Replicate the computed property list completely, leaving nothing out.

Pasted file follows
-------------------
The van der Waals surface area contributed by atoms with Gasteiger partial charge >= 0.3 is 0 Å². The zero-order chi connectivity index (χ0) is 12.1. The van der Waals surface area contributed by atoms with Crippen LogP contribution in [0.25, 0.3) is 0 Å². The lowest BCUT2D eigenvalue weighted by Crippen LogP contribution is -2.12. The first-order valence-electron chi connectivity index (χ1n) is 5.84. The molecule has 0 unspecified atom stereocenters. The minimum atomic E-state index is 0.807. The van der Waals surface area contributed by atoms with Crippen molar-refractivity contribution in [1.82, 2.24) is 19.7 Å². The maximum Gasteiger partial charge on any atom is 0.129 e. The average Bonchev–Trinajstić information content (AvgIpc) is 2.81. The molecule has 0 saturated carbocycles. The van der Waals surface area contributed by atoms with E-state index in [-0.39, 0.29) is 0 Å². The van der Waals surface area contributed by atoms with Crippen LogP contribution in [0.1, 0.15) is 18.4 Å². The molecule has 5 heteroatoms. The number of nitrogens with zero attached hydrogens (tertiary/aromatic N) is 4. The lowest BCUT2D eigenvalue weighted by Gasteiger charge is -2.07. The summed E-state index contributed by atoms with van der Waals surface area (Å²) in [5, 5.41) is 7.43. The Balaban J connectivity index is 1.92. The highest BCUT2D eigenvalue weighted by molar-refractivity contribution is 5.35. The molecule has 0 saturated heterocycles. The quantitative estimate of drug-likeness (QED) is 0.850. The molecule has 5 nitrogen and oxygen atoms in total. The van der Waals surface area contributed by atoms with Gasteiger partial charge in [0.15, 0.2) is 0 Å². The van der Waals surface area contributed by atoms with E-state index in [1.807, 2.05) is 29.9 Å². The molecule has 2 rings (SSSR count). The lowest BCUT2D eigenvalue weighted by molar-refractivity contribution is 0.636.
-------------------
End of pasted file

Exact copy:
The van der Waals surface area contributed by atoms with Gasteiger partial charge >= 0.3 is 0 Å². The zero-order chi connectivity index (χ0) is 12.1. The van der Waals surface area contributed by atoms with Crippen LogP contribution in [0.25, 0.3) is 0 Å². The lowest BCUT2D eigenvalue weighted by Crippen LogP contribution is -2.12. The first-order valence-electron chi connectivity index (χ1n) is 5.84. The molecule has 0 unspecified atom stereocenters. The minimum atomic E-state index is 0.807. The van der Waals surface area contributed by atoms with Crippen molar-refractivity contribution in [1.82, 2.24) is 19.7 Å². The maximum Gasteiger partial charge on any atom is 0.129 e. The average Bonchev–Trinajstić information content (AvgIpc) is 2.81. The molecule has 0 saturated carbocycles. The van der Waals surface area contributed by atoms with E-state index in [-0.39, 0.29) is 0 Å². The van der Waals surface area contributed by atoms with Crippen LogP contribution in [0.1, 0.15) is 18.4 Å². The molecule has 5 heteroatoms. The number of nitrogens with zero attached hydrogens (tertiary/aromatic N) is 4. The lowest BCUT2D eigenvalue weighted by Gasteiger charge is -2.07. The summed E-state index contributed by atoms with van der Waals surface area (Å²) in [5, 5.41) is 7.43. The Balaban J connectivity index is 1.92. The highest BCUT2D eigenvalue weighted by molar-refractivity contribution is 5.35. The molecule has 0 saturated heterocycles. The quantitative estimate of drug-likeness (QED) is 0.850. The molecule has 5 nitrogen and oxygen atoms in total. The van der Waals surface area contributed by atoms with Gasteiger partial charge in [0.15, 0.2) is 0 Å². The van der Waals surface area contributed by atoms with E-state index in [1.807, 2.05) is 29.9 Å². The molecule has 2 rings (SSSR count). The lowest BCUT2D eigenvalue weighted by molar-refractivity contribution is 0.636.